Directed by: Jon Hurwitz, Hayden Scholssberg
Written by:Jon Hurwitz, Hayden Scholssberg
Starring: Jason Biggs, Eugene Levy, Alyson Hannigan, Jennifer Coolidge, Chris Klein, Thomas Ian Nicholas, Tara Reid, Seann William Scott, Mena Suvari, Eddie Kaye Thomas
Released: April 5, 2012
Grade: B- (or 2.5 out of 5)

American Pie: Reunion
Thirteen years ago, if I mentioned the term “American Pie”, most would think of the 1971 folk song performed by Don McLean.  The beautiful lyrics recounted the plane crash that killed Buddy Holly, Ritchie Valens and The Big Bopper in 1959.  My dad played the song quite often and the chorus will be forever stuck in my head.

How times have changed.  Nowadays, “American Pie” is perhaps more widely known as a long-running and successful movie franchise aimed squarely at a younger crowd.  It all began with a nerdy guy in high school sticking his you-know-what into a warm apple pie.

The original (which made more than $100m at the box-office) was followed by two theatrical sequels and four direct-to-DVD releases.  I have to confess that I haven’t seen any of the direct-to-DVD stuff.  As the only person to feature in all of the movies, I asked Eugene Levy (aka Jim’s Dad) about the direct-to-DVD stuff and he admitted that he hasn’t seen them either!  It was a surprisingly honest answer.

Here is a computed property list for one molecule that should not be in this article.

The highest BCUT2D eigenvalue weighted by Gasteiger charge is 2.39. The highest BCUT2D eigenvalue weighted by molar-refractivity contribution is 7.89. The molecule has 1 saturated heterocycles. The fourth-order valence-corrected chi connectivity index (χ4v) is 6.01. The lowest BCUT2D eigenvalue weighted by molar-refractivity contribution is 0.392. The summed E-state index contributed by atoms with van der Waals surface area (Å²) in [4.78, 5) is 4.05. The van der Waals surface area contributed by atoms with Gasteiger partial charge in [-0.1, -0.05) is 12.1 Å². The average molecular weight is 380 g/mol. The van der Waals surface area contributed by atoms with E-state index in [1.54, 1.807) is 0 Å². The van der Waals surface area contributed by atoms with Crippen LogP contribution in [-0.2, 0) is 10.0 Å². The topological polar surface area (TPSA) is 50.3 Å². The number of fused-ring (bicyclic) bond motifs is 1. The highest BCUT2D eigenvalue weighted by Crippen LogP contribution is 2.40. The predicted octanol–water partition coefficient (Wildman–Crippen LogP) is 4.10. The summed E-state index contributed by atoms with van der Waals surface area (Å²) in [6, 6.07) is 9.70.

Fans of the series will be happy to know that a little more effort has been put into American Pie: Reunion.  For starters, all of the original cast members have returned.  Perhaps they wanted to catch up and perhaps they needed the pay cheque.  I’m not too fazed.  Secondly, and most importantly, they’ve written a script.  It’s not the greatest but it will provide enough laughs for those who enjoyed the earlier films.

The title speaks for itself when it comes to the premise.  All the characters have returned to East Great Falls for their high school reunion.  They’ve flown into town a few days before the official reunion so they can spend time together and relive their fun-filled teenage years.  They’re all putting on a brave face… but we quickly learn that they haven’t moved on to bigger and better things.  Each of them has problems when it comes to love and/or work.

Don’t worry though.  This isn’t a depressing, brooding drama.  It’s filled with the same politically-incorrect humour that we’ve come to expect (like it or not) from the American Pie franchise.  The father-son chats between Eugene Levy and Jason Biggs will leave you cringing.  Sean William Scott (as Stifler) hasn’t changed at all and his relentless pursuit of the opposite sex will shock and offend.  A well-timed piece of nudity will also catch many off guard.

My thoughts on the film can be summed up using the metaphor of a high school reunion.  It was nice to catch up with these people but I grew tired in the later stages and remembered why we haven’t stayed in touch.  These characters didn’t have many exciting stories to tell and I was hoping for more from the screenplay as a whole.  The subplots involving Chris Klein, Mena Suvari, Thomas Ian Nicholas, Tara Reid and Eddie Kaye Thomas have little to offer.

It would appear this marks the end of the American Pie series and so I must finish on a positive note and say that it’s been a great ride.  I can still remember seeing the original back in 1999 and it inspired the name of my website – The Film Pie.  If only my site was as popular!

You can read my interview with star Eugene Levy by clicking here.